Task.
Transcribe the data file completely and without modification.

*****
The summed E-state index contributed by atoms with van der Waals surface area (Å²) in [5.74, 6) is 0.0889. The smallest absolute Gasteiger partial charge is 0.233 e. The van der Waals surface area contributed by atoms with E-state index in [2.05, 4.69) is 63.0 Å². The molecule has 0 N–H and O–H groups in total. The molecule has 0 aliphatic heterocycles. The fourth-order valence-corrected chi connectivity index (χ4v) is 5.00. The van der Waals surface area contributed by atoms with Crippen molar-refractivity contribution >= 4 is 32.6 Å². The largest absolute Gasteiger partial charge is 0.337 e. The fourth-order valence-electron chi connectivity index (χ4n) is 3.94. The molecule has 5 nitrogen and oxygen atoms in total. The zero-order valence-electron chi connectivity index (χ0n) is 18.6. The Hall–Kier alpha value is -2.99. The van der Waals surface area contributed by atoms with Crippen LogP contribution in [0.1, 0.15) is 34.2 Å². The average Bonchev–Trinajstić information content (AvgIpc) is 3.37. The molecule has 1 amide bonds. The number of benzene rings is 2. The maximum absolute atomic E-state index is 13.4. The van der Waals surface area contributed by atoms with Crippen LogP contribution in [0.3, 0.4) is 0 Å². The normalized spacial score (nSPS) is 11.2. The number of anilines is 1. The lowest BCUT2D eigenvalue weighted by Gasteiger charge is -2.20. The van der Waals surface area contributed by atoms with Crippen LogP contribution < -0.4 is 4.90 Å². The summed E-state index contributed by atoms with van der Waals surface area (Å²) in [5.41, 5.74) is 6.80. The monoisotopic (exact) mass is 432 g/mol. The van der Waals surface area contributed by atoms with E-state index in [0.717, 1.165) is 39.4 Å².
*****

The summed E-state index contributed by atoms with van der Waals surface area (Å²) in [5.74, 6) is 0.0889. The smallest absolute Gasteiger partial charge is 0.233 e. The van der Waals surface area contributed by atoms with E-state index in [2.05, 4.69) is 63.0 Å². The molecule has 0 N–H and O–H groups in total. The molecule has 0 aliphatic heterocycles. The fourth-order valence-corrected chi connectivity index (χ4v) is 5.00. The van der Waals surface area contributed by atoms with Crippen molar-refractivity contribution >= 4 is 32.6 Å². The largest absolute Gasteiger partial charge is 0.337 e. The fourth-order valence-electron chi connectivity index (χ4n) is 3.94. The molecule has 5 nitrogen and oxygen atoms in total. The zero-order valence-electron chi connectivity index (χ0n) is 18.6. The Hall–Kier alpha value is -2.99. The van der Waals surface area contributed by atoms with Crippen LogP contribution in [0.1, 0.15) is 34.2 Å². The average Bonchev–Trinajstić information content (AvgIpc) is 3.37. The molecule has 1 amide bonds. The number of benzene rings is 2. The maximum absolute atomic E-state index is 13.4. The van der Waals surface area contributed by atoms with Crippen LogP contribution in [0.3, 0.4) is 0 Å². The normalized spacial score (nSPS) is 11.2. The number of anilines is 1. The lowest BCUT2D eigenvalue weighted by Gasteiger charge is -2.20. The van der Waals surface area contributed by atoms with Crippen LogP contribution < -0.4 is 4.90 Å². The summed E-state index contributed by atoms with van der Waals surface area (Å²) in [5.41, 5.74) is 6.80. The monoisotopic (exact) mass is 432 g/mol. The van der Waals surface area contributed by atoms with E-state index in [0.717, 1.165) is 39.4 Å².